Prime Minister Netanyahu's Snap Trip to Russia

The issues on the agenda between Israel and Russia and worthy of being discussed between Russian President Putin and Prime Minister Netanyahu are many. The Iranian involvement in Syria and the continued Iranian attempts to transfer improved weapons to Hezbollah; Iranian efforts to reach the Israeli border with units of Shiite fighters; the transfer of S-300 missiles for use by the Syrian army, and more. The Russian involvement in the return of the bones of Israeli fighter Zacharia Baumel, who has been absent since the 1982 battles, and the Prime Minister's desire to express the gratitude of the Israeli people for this humanitarian gesture, is now being added.

The fascinating question is whether there is anything in this agenda that requires the urgency of the Israeli prime minister's trip to Moscow five days before the elections. Of course, a few days before the elections, it is difficult to hold an objective discussion on this question. It is reasonable to assume that the answers to this question will reflect the political controversy within Israel. The prime minister's supporters will undoubtedly argue that there are developments that require an urgent discussion that cannot be postponed later after the elections. However, even supporters of the prime minister will not deny the fact that such activity so close to the elections is exceptionally unusual. Opponents of Benjamin Netanyahu will argue that the purpose of the trip is just political and that it is intended only to strengthen Netanyahu's standing in the eyes of Israeli voters as an important leader in the international arena. This trip brings Russian President Putin too to the list of leaders with whom Netanyahu met only in the past two weeks: the president of the United States, the president of Brazil and others as a photo op on the eve of the elections. Opponents of Netanyahu even suspect that the timing of bringing the missing soldier's bones is not coincidental and that event has been organized in advance to the eve of the elections. The trip to Moscow to express gratitude to President Putin intensifies the Israeli excitement at the event that exists anyway because of the high sensitivity to soldiers and their families in Israeli society.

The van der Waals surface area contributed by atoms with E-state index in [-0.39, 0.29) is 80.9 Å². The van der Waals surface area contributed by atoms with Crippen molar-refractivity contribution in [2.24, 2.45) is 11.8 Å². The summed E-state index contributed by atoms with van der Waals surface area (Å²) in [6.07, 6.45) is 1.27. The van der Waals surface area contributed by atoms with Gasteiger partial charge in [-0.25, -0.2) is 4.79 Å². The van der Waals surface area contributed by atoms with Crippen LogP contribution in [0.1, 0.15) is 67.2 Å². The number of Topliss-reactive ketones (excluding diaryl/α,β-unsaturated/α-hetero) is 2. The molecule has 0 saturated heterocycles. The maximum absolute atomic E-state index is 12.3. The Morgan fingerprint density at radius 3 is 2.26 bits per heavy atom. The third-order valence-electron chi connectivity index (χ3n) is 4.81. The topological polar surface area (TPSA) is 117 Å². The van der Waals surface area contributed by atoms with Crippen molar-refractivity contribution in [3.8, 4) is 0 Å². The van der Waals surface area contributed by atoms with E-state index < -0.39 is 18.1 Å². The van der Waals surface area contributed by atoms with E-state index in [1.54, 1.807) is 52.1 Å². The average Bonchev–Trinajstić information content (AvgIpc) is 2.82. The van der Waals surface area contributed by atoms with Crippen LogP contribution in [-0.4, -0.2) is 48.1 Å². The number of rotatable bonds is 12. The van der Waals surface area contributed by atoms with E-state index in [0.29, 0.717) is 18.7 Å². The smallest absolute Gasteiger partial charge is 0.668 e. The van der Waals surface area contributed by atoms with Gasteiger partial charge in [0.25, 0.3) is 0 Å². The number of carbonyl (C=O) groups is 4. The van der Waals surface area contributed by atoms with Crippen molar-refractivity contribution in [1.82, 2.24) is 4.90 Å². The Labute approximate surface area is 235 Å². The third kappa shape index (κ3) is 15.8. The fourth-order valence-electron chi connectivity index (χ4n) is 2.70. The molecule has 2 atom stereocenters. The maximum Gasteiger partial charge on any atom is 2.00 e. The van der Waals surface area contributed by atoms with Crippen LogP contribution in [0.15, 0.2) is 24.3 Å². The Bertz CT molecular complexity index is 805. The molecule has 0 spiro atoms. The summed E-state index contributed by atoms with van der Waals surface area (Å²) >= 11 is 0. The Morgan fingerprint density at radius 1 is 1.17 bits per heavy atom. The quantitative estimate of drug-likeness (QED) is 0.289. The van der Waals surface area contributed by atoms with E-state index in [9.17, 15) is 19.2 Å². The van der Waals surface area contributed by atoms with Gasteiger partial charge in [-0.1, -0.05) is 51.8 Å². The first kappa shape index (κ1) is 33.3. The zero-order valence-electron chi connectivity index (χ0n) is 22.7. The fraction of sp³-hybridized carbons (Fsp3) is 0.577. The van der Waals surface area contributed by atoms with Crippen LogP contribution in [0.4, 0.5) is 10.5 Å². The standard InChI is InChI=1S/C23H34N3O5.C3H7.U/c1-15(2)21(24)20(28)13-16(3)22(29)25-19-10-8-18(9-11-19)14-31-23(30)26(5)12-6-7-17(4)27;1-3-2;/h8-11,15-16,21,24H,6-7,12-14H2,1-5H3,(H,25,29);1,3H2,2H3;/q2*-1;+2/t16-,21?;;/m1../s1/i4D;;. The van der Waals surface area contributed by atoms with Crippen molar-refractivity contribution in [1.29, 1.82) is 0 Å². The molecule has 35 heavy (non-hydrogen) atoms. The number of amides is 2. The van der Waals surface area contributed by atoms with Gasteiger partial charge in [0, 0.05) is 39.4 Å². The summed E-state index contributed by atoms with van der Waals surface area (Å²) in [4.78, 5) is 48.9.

In any case, there is no doubt that the political meetings on the eve of the elections, including today's meeting with President Putin, can make a real contribution to Netanyahu's campaign, especially since the political field, as prime minister, is his exclusive domain and is not open to his competitors. The question is what motivates the various leaders, in particular, President Putin, to cooperate and help Netanyahu's election. This question is challenging since Netanyahu represents tough positions toward a solution to the Israeli-Palestinian conflict, and above him hovering indictments that, on the assumption that he will win, are highly likely to cut the period of his new government.

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